The virtual unilateral action contemplated by the US betrays the way it operates in world affairs and its respect for International Law. When the UN Secretary General says “give peace a chance” in Syria, the US refers to the failure of diplomacy in the face of purported crimes against humanity. It is impatient with the UN system, but will use its mechanism only when it suits it as in the case of the resolution it moved against Sri Lanka at the UN Human Rights Council in Geneva – on the basis of which, the UN High Commissioner for Human Rights was in this country this whole week on a fact-finding mission.

The other fact is the US willingness to steam-roll over the other big-powers, notably Russia and China when it wants to. This might serve as a lesson to the Sri Lankan political leadership that the US will do exactly what it wants to. The US is not just the world’s policeman, but the world’s dictator.

The Navi Pillay Show

The events in Sri Lanka in the last days of the military onslaught against the LTTE, a declared terrorist organisation – a matter now under scrutiny by the UN Human Rights Council — must surely pale into insignificance when compared with the horrific accounts of the use of chemical weapons against the Syrian population, by whomsoever.

The UN High Human Rights Commissioner Navi Pillay, however, in a response to an email question by the Sunday Times on Syria, refused to be drawn in merely saying, “For the time being, we leave that issue with the UN Secretary General.” One has no doubt, to wait with bated breath as it were, for her oral submissions on Sri Lanka at the September sessions of the UN Human Rights Council in Geneva, and then her final report next March.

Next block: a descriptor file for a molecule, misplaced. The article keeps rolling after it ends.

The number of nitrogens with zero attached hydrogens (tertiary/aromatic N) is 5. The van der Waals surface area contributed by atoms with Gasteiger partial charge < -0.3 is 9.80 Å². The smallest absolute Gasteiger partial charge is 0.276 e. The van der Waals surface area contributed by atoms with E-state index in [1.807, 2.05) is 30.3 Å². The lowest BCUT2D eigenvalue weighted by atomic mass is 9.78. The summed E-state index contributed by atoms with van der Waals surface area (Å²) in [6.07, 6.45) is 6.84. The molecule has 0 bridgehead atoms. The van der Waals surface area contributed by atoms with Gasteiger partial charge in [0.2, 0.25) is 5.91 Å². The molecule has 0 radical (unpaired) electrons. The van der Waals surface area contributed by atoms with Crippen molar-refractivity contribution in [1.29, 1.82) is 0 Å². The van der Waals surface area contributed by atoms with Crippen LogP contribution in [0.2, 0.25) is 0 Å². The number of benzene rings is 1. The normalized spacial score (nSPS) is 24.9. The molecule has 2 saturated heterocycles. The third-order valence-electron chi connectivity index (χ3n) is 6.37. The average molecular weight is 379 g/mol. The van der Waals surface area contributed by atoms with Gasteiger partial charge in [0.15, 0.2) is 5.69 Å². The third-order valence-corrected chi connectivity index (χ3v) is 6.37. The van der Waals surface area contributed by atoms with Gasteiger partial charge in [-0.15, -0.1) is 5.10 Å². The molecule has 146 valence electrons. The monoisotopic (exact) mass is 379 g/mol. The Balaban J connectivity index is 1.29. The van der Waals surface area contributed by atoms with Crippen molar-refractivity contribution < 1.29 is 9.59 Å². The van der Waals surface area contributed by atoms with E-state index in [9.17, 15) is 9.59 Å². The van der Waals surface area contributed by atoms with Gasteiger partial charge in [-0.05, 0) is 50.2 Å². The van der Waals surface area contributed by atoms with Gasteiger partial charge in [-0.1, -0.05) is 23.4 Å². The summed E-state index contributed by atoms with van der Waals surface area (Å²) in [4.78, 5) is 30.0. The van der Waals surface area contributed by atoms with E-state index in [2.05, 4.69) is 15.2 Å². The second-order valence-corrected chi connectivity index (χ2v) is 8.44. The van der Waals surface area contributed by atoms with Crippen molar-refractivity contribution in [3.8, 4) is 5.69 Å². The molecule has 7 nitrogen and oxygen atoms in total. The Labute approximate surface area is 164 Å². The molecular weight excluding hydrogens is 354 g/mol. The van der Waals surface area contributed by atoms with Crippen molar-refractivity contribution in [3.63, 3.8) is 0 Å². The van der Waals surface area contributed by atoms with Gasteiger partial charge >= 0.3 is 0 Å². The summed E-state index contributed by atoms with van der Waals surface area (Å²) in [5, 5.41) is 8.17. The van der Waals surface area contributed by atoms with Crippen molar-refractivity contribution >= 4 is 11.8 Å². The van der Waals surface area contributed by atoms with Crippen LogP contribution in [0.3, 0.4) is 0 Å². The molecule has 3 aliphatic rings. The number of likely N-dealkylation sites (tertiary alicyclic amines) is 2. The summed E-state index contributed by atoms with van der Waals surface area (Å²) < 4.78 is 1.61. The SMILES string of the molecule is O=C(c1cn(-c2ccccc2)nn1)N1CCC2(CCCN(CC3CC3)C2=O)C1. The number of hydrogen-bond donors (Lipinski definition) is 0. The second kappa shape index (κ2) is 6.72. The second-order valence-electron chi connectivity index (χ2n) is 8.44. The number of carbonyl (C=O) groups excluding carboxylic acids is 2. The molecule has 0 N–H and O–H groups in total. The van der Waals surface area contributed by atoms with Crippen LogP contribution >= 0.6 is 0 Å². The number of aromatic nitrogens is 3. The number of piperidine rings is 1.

Her lengthy statement read out at the news conference in Colombo yesterday gives but a hint of her ‘first impressions’ as it were. Those who met the lady seem to feel that she had read her brief as a good lawyer should and was possessed of the facts. But her statement showed she was only human and susceptible to taunting, which was unbecoming no doubt, but seems to have rattled her.

Hopefully, that will not affect her judgement. She seemed concerned about religious intolerance in the country, but surprisingly asked the President why the Buddhist flag flies at Independence Square. Surely, she wouldn’t dare ask the Queen of England why she is the Defender of the Faith and the head of the Church of England or from President Obama why their dollar bill has the words ‘IN GOD WE TRUST’.

Her parting shot might give a hint of what is to come from her in Geneva. She said she was “deeply concerned that Sri Lanka, despite the opportunity provided by the end of the war to construct a vibrant, all-embracing state, is showing signs of heading in an increasingly authoritarian direction”. She was equally critical of the Diaspora that supports the “ruthless” LTTE. One hasn’t heard the last of her for sure.

Share This Post

comments powered by Disqus

Advertising Rates

Please contact the advertising office on 011 - 2479521 for the advertising rates.